For a signal sampled at $f_s$, the frequency resolution (or "bin width") for an $N$ point FFT is $f_s/N$. Does this mean that the $k$th bin will contain energy from sinusoids within $0.5f_s/N$ on either side of the center frequency of that bin (ignoring spectral leakage for now)? Is this energy averaged? Is it the same as taking a $2N$ point FFT and then averaging every two bins?

  • 1
    $\begingroup$ You can't "ignore spectral leakage for now", because that is exactly the point here. $\endgroup$
    – chirlu
    Sep 9, 2013 at 2:21
  • $\begingroup$ @chirlu Does a longer FFT length imply lesser leakage from $f_1$ into $f_2$? $\endgroup$
    – user5400
    Sep 9, 2013 at 4:02
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    $\begingroup$ Not necessarily. See hotpaw2 answer below: the "leakage" is given by a Sinc function which in turn is determined by the FFT length. Since the Sinc function isn't monotonous, leakage at certain frequencies can actually increase with FFT length $\endgroup$
    – Hilmar
    Sep 9, 2013 at 14:47
  • $\begingroup$ is N the number of samples in time series? $\endgroup$
    – user16307
    Oct 20, 2015 at 14:02

1 Answer 1


The energy bin "width" of an FFT is the width of the transform of the window used (a rectangular window by default).

The transform of a rectangle the width of the FFT is a Sinc function (sin(x)/x) with a main lobe width equal to twice the DFT/FFT bin spacing, plus smaller ripples extending the full width of the FFT result (and actually circling around forever making it technically a Dirichlet function). Note that the frequency response of each bin filter overlaps with others except at exact bin centers (representing exactly periodic-in-aperture pure sinusoids).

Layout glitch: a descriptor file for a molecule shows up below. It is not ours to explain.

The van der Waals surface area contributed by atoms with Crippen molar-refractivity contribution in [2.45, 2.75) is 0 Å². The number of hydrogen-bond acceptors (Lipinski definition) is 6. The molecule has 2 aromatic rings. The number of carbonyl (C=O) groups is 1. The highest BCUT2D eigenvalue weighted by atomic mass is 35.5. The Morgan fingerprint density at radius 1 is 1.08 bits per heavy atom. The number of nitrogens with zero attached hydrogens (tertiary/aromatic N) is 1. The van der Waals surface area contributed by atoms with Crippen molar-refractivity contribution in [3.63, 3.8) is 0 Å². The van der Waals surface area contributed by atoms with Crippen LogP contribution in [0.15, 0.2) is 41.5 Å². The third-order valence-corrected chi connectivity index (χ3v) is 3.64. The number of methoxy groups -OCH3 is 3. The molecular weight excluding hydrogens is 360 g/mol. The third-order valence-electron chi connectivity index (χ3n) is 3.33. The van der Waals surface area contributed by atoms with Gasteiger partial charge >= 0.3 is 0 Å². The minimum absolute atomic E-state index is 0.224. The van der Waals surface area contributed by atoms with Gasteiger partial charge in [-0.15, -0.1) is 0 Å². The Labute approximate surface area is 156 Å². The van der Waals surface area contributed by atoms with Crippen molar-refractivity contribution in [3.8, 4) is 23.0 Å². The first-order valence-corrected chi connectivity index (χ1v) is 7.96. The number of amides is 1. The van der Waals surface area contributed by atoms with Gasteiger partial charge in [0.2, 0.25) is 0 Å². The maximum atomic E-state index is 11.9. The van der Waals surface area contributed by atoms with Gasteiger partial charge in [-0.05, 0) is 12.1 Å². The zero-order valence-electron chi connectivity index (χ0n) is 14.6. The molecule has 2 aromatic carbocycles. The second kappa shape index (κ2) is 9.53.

For the default rectangular window, only about 87% of a bin's passband is within 0.5 of a bin width from the bin center frequency, which is why ignoring so-called leakage might not be a good idea. A longer FFT has a narrower main lobe bin response, with the ripples ("leakage") dying out faster. But 2 half width Sinc functions do not sum to a single Sinc, so averaging a longer FFT will not produce identical results (except for sinusoids that are exactly periodic in both FFT lengths.)

A window other than rectangular (von Hann, etc.) will have a main lobe wider that 2 bin spacings, but, in return, far smaller ripples away from the main lobe.

The DFT/FFT resolution depends on whether you are trying to resolve closely spaced peaks as clearly separate peaks (requiring around double or more the bin spacing), or estimating the frequency of a single isolated peak with a relatively high local S/N ratio (sometimes in low noise allowing a fraction of a bin spacing in resolution after high quality interpolation).


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